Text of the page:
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Cardiology Research and Practice
Volume 2010, Article ID 150285, 6 pages
http://dx.doi.org/10.4061/2010/150285
Clinical Study

Impact of Moderate to Severe Renal Impairment on Mortality and Appropriate Shocks in Patients with Implantable Cardioverter Defibrillators

1Division of Cardiology, Creighton University Medical Center, 3006 Webster Street, Omaha, NE 68131, USA
2Department of Cardiology, University of California, San Diego, CA 92103, USA
3Department of Internal Medicine, Cheyenne Regional Medical Center, Cheyenne, WY 82001, USA
4Department of Internal Medicine, Creighton University Medical Center, Omaha, NE 68131, USA

Received 4 May 2010; Revised 25 October 2010; Accepted 1 November 2010

Academic Editor: Brian Olshansky

Copyright © 2010 Venkata M. Alla et al. This is an open access article distributed under the Creative Commons Attribution License, which permits unrestricted use, distribution, and reproduction in any medium, provided the original work is properly cited.

Abstract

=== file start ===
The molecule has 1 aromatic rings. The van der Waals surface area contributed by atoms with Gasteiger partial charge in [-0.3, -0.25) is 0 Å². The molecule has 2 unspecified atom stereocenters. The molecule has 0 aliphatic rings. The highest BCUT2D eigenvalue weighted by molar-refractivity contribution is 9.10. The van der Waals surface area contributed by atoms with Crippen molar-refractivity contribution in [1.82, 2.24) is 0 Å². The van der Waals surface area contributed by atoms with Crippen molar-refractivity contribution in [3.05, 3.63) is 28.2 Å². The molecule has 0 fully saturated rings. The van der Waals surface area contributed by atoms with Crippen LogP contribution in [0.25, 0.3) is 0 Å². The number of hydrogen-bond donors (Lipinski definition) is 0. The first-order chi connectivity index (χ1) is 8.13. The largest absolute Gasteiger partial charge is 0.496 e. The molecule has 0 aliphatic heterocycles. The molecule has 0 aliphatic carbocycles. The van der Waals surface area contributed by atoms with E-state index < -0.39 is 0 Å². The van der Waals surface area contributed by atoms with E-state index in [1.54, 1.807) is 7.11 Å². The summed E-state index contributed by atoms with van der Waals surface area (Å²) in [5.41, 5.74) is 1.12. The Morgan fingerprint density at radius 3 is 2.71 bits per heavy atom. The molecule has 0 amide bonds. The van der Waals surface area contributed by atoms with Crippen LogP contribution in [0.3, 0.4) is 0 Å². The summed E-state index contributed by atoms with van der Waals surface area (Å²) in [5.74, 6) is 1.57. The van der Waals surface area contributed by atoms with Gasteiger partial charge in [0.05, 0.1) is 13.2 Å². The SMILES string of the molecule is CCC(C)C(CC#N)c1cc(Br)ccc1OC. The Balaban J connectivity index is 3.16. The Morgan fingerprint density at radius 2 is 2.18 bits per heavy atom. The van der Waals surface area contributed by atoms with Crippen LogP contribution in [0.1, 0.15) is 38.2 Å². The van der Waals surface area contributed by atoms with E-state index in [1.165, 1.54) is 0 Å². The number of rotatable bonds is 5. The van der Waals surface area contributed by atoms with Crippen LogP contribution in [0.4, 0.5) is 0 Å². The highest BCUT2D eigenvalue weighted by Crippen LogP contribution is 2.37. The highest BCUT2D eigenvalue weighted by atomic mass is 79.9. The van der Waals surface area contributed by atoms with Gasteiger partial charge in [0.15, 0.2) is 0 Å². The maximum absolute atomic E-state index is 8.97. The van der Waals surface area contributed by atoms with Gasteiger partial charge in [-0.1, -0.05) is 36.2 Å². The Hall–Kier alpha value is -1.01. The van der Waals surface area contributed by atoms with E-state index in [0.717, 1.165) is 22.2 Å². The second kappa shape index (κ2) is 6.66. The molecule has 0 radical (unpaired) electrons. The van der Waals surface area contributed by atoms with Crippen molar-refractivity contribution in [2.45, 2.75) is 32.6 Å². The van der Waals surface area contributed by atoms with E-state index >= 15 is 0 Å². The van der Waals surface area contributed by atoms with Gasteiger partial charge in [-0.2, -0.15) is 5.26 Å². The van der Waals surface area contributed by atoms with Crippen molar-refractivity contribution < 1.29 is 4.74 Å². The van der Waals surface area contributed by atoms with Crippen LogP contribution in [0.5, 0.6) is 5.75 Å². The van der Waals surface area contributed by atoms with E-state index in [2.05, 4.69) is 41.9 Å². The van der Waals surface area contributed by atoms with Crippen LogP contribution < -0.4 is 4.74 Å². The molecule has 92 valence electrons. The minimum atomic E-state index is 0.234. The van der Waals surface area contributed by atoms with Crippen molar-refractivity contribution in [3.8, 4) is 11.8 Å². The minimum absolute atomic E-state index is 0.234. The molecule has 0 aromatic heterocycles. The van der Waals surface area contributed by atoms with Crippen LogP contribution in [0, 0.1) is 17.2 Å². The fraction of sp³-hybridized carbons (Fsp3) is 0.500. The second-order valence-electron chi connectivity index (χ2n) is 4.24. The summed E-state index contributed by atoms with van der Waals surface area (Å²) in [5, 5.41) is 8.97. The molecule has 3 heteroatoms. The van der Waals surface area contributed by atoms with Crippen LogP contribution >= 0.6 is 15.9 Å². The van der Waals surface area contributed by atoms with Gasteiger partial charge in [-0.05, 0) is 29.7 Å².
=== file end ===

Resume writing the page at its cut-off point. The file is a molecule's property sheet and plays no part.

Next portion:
Background. Due to underrepresentation of patients with chronic kidney disease (CKD) in large Implantable-Cardioverter Defibrillator (ICD) clinical trials, the impact of ICD remains uncertain in this population. Methods. Consecutive patients who received ICD at Creighton university medical center between years 2000–2004 were included in a retrospective cohort after excluding those on maintenance dialysis. Based on baseline Glomerular filtration rate (GFR), patients were classified as severe CKD: GFR < 30 mL/min; moderate CKD: GFR: 30–59 mL/min; and mild or no CKD: GFR ≥ 60 mL/min. The impact of GFR on appropriate shocks and survival was assessed using Kaplan-Meier method and Generalized Linear Models (GLM) with log-link function. Results. There were 509 patients with a mean follow-up of 3.0 + 1.3 years. Mortality risk was inversely proportional to the estimated GFR: 2 fold higher risk with GFR between 30–59 mL/min and 5 fold higher risk with GFR < 30 mL/min. One hundred and seventy-seven patients received appropriate shock(s); appropriate shock-free survival was lower in patients with severe CKD (GFR < 30) compared to mild or no CKD group (2.8 versus 4.2 yrs). Conclusion. Even moderate renal dysfunction increases all cause mortality in CKD patients with ICD. Severe but not moderate CKD is an independent predictor for time to first appropriate shock.